Not many people experience standing within arm’s reach of a polar bear; however, I consistently feel the up-close presence of this frightening arctic predator when I’m interning at the Asheville Art Museum. Bo Bartlett’s massive painting, Dominion, hangs adjacent to the second-level staircase and stares at me when I walk between different floors and galleries. The daunting gaze of the enormous painted creature makes me slightly uncomfortable but also entices me to reflect on his dire circumstance and admire the artistic talent that went into his creation.
Capturing my attention first, the bear’s alarming facial expression and powerful open-jaw make me wonder if he’s on the hunt looking for an afternoon snack or crying for someone to rescue him from his tiny diminishing habitat. Intimidating yet vulnerable, the bear has a visible wound on the left side of his belly, alluding to a dangerous dispute that recently occurred. Providing no hints to indicate what may have transpired, Bartlett leaves me puzzled and questioning how the mighty beast got into such an exposed position. Possibly referring to this unique contrast, the title of the work, Dominion, further guides my mind to contemplate the compelling juxtaposition between the strong bear and his vulnerable, unsafe estate. Providing an engaging experience every time I walk past, this gigantic painting has quickly become one of my favorites, and I can’t imagine my internship without it.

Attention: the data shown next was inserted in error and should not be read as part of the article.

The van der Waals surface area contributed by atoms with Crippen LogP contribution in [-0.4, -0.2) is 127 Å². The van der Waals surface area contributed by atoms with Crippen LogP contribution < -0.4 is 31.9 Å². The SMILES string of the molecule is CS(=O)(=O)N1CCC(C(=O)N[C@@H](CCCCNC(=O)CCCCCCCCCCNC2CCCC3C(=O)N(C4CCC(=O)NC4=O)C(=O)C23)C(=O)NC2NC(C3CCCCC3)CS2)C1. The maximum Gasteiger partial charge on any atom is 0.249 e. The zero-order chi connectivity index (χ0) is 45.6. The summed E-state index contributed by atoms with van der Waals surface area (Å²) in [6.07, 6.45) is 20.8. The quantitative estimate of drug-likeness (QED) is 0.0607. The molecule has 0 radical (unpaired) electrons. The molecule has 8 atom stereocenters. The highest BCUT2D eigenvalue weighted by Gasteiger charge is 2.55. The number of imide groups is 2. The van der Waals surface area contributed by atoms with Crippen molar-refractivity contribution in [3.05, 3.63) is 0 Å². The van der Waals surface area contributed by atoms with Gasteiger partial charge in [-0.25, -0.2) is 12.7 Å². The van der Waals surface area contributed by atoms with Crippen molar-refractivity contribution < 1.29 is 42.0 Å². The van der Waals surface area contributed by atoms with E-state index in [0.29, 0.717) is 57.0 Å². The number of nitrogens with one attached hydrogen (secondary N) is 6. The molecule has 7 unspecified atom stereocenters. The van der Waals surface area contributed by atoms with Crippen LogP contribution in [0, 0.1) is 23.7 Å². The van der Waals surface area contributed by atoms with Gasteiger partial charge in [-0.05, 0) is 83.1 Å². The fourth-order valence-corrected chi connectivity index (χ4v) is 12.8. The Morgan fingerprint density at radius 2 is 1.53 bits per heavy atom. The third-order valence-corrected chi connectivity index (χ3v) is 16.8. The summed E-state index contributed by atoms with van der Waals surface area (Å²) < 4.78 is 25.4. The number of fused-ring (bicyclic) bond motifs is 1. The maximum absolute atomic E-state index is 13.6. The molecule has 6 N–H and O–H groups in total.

Known for his realistic scenes of everyday life, painter Bo Bartlett ventures into a more exotic locale with this arctic scene. Learn more about Bo Bartlett at bobartlett.com.
—Benjamin Nikolai, spring 2021 visitor services intern